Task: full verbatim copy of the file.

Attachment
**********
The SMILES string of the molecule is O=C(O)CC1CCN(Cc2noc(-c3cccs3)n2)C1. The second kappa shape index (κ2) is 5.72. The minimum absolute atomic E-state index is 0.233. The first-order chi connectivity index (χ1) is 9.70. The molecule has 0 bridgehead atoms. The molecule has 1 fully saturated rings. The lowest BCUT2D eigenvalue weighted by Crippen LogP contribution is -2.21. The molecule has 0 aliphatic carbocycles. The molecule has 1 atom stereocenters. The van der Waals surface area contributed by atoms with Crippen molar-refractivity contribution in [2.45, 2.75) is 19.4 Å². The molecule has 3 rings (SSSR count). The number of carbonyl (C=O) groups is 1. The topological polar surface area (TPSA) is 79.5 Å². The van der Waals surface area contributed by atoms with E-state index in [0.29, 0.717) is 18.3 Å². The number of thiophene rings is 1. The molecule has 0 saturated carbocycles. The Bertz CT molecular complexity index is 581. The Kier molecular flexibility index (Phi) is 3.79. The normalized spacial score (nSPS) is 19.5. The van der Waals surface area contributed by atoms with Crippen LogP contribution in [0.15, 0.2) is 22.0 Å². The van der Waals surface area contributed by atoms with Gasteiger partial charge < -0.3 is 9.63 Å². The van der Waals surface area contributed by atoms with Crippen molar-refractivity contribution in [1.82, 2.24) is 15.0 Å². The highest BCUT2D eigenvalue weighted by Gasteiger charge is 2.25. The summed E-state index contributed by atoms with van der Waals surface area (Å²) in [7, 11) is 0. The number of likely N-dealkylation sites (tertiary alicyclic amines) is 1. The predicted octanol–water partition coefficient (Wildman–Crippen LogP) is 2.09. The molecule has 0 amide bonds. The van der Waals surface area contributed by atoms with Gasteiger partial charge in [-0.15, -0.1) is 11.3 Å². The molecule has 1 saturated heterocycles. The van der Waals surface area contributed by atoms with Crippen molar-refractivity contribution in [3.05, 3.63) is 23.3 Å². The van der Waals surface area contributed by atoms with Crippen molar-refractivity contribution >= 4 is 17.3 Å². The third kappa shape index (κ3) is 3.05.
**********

The SMILES string of the molecule is O=C(O)CC1CCN(Cc2noc(-c3cccs3)n2)C1. The second kappa shape index (κ2) is 5.72. The minimum absolute atomic E-state index is 0.233. The first-order chi connectivity index (χ1) is 9.70. The molecule has 0 bridgehead atoms. The molecule has 1 fully saturated rings. The lowest BCUT2D eigenvalue weighted by Crippen LogP contribution is -2.21. The molecule has 0 aliphatic carbocycles. The molecule has 1 atom stereocenters. The van der Waals surface area contributed by atoms with Crippen molar-refractivity contribution in [2.45, 2.75) is 19.4 Å². The molecule has 3 rings (SSSR count). The number of carbonyl (C=O) groups is 1. The topological polar surface area (TPSA) is 79.5 Å². The van der Waals surface area contributed by atoms with E-state index in [0.29, 0.717) is 18.3 Å². The number of thiophene rings is 1. The molecule has 0 saturated carbocycles. The Bertz CT molecular complexity index is 581. The Kier molecular flexibility index (Phi) is 3.79. The normalized spacial score (nSPS) is 19.5. The van der Waals surface area contributed by atoms with Crippen LogP contribution in [0.15, 0.2) is 22.0 Å². The van der Waals surface area contributed by atoms with Gasteiger partial charge < -0.3 is 9.63 Å². The van der Waals surface area contributed by atoms with Crippen molar-refractivity contribution in [1.82, 2.24) is 15.0 Å². The highest BCUT2D eigenvalue weighted by Gasteiger charge is 2.25. The summed E-state index contributed by atoms with van der Waals surface area (Å²) in [7, 11) is 0. The number of likely N-dealkylation sites (tertiary alicyclic amines) is 1. The predicted octanol–water partition coefficient (Wildman–Crippen LogP) is 2.09. The molecule has 0 amide bonds. The van der Waals surface area contributed by atoms with Gasteiger partial charge in [-0.15, -0.1) is 11.3 Å². The molecule has 1 saturated heterocycles. The van der Waals surface area contributed by atoms with Crippen molar-refractivity contribution in [3.05, 3.63) is 23.3 Å². The van der Waals surface area contributed by atoms with Crippen molar-refractivity contribution >= 4 is 17.3 Å². The third kappa shape index (κ3) is 3.05.